Another important point is that the Lakers have a superstar in Kobe Bryant. That means they have guy who can get clutch shots and (more importantly) clutch calls.

Edge: Lakers

What does it all mean?

Even though the teams are in a dead heat based on the won-loss records and raw data, the Jazz have much better differentials than the Lakers and are a better defensive team (despite the fact that 2-guards have been lighting them up). Night in, night out, the Jazz perform more consistently than the Lakers, who have shown an alarming habit of under-performing against inferior opposition. On the other hand, the Jazz will have a major defensive liability as long as they continue to start Derek Fisher’s corpse at the 2-spot.

With the Jazz, you get the same thing every night: physical play, ball movement, lots of pick and rolls, and a solid inside-outside game. The Lakers are more of a conundrum. Their second-best player has missed a significant chunk of the season due to injury, and their performances are up and down…they’ll beat Dallas one night and loose to the Hornets the next night. Sometimes Kobe defers to his teammates and sometimes he freezes them out. They can beat anybody and lose to anybody.

The biggest problem the Jazz face is their lack of a superstar. They don’t have a closer, and they don’t get calls in critical situations. Take three of their last four losses. Two were in overtime (one of which was decided by a buzzer-beater at the end of the overtime session), and another came on buzzer-beating 3-point shot from waaaay downtown, courtesy of Gilbert Arenas. Earlier this season, the Jazz lost to New York in overtime on a buzzer-beating layup by Stephon Marbury, and they lost two other games by one point each. If they have a closer, that’s a potential six game swing in the won-loss column…which is huge.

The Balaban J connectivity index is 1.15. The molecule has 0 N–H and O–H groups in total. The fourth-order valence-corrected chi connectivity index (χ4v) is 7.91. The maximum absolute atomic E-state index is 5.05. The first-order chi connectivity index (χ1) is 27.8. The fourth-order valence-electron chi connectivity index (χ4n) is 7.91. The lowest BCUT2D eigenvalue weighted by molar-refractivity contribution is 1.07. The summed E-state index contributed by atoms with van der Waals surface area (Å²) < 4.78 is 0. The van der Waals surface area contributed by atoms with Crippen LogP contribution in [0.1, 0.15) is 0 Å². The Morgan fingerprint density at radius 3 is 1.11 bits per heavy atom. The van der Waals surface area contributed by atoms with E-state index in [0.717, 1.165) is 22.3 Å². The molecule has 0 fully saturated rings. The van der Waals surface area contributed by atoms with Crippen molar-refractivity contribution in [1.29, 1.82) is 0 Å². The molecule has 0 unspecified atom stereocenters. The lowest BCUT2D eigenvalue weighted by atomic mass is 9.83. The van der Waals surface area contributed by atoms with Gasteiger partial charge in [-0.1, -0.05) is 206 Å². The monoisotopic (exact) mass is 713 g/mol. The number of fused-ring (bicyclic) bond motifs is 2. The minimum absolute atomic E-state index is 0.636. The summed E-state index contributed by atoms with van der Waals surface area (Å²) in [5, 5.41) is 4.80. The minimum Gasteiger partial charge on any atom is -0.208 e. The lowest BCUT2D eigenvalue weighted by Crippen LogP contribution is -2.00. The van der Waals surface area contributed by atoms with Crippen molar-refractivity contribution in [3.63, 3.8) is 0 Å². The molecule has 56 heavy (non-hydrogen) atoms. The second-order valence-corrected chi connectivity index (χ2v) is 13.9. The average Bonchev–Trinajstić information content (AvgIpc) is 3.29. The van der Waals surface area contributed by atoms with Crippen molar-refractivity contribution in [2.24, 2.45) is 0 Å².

My final word is this: The teams are very, very close. Overall, I think the Jazz are the better team but the Lakers have a trump card in Kobe Bryant. If they get matched up in the first round, either team could win, but, as much as it pains me to say this, I see the calls…and the series…ultimately going to the…

Forget it. I can’t say it. But I think the numbers prove that this Jazz team isn't a fluke or a fraud. They're going to be in the mix all season, and once the playoffs get here, well, anything can happen.
2 Comments:
Blogger Brandon said...
Hey,

I've been reading your blog religiously for about a year now. Great stuff. Keep up the good work... and GO JAZZ!

Brandon
Ogden, UT

Anonymous Craig said...
"who have shown an alarming habit of under-performing against inferior opposition."

Very true, I went ot the Charlotte game last night and... damn. I dropped roughly 50 f-bombs as I watched Smush Parker get killed on the pick and roll. You'd think a guy would learn to jump the screen, especially with Charlotte running the same play 234 times in a row. But then again, it's Smush Parker, who's matches up well with the corpse of D-Fish (I'll take Fisher over Parker any day, but then again so would 29 other teams, Isiah would prefer Fisher because of the longer contract)

Anyway, I agree that it's very close between both teams. The Lakers are EXTREMELY inconsistent (they'll probably beat San Antonio on Sunday after dropping a home game to Charlotte) and Utah keeps chugging along (nice win against Denver).

Good job at gathering all the stats, even though you were teetering on John Hollinger territory, but you actually brought insight along with the numbers. (as opposed to pointless Hollinger stats, I still think he's stealing money from ESPN.)